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Archive for 'Ruapehu'

New Zealand: Tongariro National Park

I thought I’d post a few photos of my recent trip to Tongariro National Park. It’s a beautiful spot in both summer and winter.

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This is a shot of me and the Overlander trainer at National Park township. It’s a very small place!

Formed in 1887, Tongariro National Park was the second National Park in the world after Yellowstone in USA. It’s a volcanic area with three volcanoes, which are visible for miles. Mt Ruapehu, Ngauruhoe and Tongariro are all active with the most recent activity taking place on Ruapehu. A lahar raced down the mountainside last year when the ice and mud surrounding the crater lake at the top gave way, spewing out mud, water and rocks. Luckily, there are warning systems in place and they worked to plan with no injuries or unexpected surprises.

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This is a shot of Mt Ngauruhoe, taken from our hotel, The Chateau.

During the winter months skiers flock to the park and there was still a little snow on the mountain tops, despite the fact we’d arrived on one of the hottest days of the year to date. It was so hot the road was melting.

We stayed in Whakapapa Village at The Chateau, a hotel at the base of Mt Ruapehu that has been a holiday destination since 1929. The Chateau is a grand old building that looks like a classic mansion, and apart from the added wing, I imagine it looks much the same as it did when it was first constructed. We sat in the lounge and gazed out over the tussock lands to view Mt Tongariro and Mt Ngauruhoe. Mt Ngauruhoe is a perfect cone. During our visit, it appeared silent but I have seen it with plumes of smoke pouring out the top.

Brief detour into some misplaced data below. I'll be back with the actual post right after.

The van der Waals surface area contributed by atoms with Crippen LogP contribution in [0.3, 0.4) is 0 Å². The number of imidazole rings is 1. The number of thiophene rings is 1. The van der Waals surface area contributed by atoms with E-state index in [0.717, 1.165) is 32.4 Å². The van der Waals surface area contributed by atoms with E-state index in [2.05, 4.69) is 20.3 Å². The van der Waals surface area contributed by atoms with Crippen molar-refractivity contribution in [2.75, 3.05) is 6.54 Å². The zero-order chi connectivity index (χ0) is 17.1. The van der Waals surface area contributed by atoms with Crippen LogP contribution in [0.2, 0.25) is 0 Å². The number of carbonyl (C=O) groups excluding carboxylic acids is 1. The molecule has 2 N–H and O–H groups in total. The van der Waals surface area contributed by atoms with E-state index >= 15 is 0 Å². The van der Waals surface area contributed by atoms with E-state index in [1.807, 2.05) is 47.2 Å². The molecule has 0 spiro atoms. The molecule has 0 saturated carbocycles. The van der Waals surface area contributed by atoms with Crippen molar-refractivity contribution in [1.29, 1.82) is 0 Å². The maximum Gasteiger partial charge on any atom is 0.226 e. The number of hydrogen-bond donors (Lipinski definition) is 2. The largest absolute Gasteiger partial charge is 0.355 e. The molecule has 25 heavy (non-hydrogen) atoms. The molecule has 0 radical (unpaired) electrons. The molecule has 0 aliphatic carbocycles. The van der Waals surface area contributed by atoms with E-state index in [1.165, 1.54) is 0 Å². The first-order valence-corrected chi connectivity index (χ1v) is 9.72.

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This is a shot of The Chateau with Mt Ruapehu in the rear of the photo.

When I was twelve, we had a week long school trip and stayed at a motel up the road from The Chateau. During our visit, my friends and I sneaked into The Chateau and had a fine time playing in the elevators until unappreciative management kicked us out. Hey, we were country kids who didn’t see many elevators. Anyway, I made a point of using the elevators during our visit and took a perverse pleasure in it!

On our second day, we drove up Mt Ruapehu to The Top of the Bruce where the road ends. It was a gorgeous sunny day and perfect to ride the chairlifts. Once we ran out of chairlifts, it was time to use our feet. We walked until we reached the snowline. Thank goodness for sunglasses because it was very glary! After playing in the snow for a while, we retired to the café for a well-earned drink before walking the six kilometers back to the hotel. One thing I noticed was the bird song. I heard the native tui singing its guttural song and beautiful bellbird song. We took time to study the plants and admire the sweeping views across the tussock lands before heading back to the hotel for a long soak in the spa bath. I’ll admit I felt my muscles the next day, but the fresh air and fun we had was a good exchange for the pain of seldom used muscles.

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This is a shot of me on Mt Ruapehu. As you can see there was a bit of snow around.

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Here’s a shot of the mountain daisy we saw when we were walking down the mountain to the hotel.

The next day we caught the train back to Auckland, arriving home relaxed and refreshed.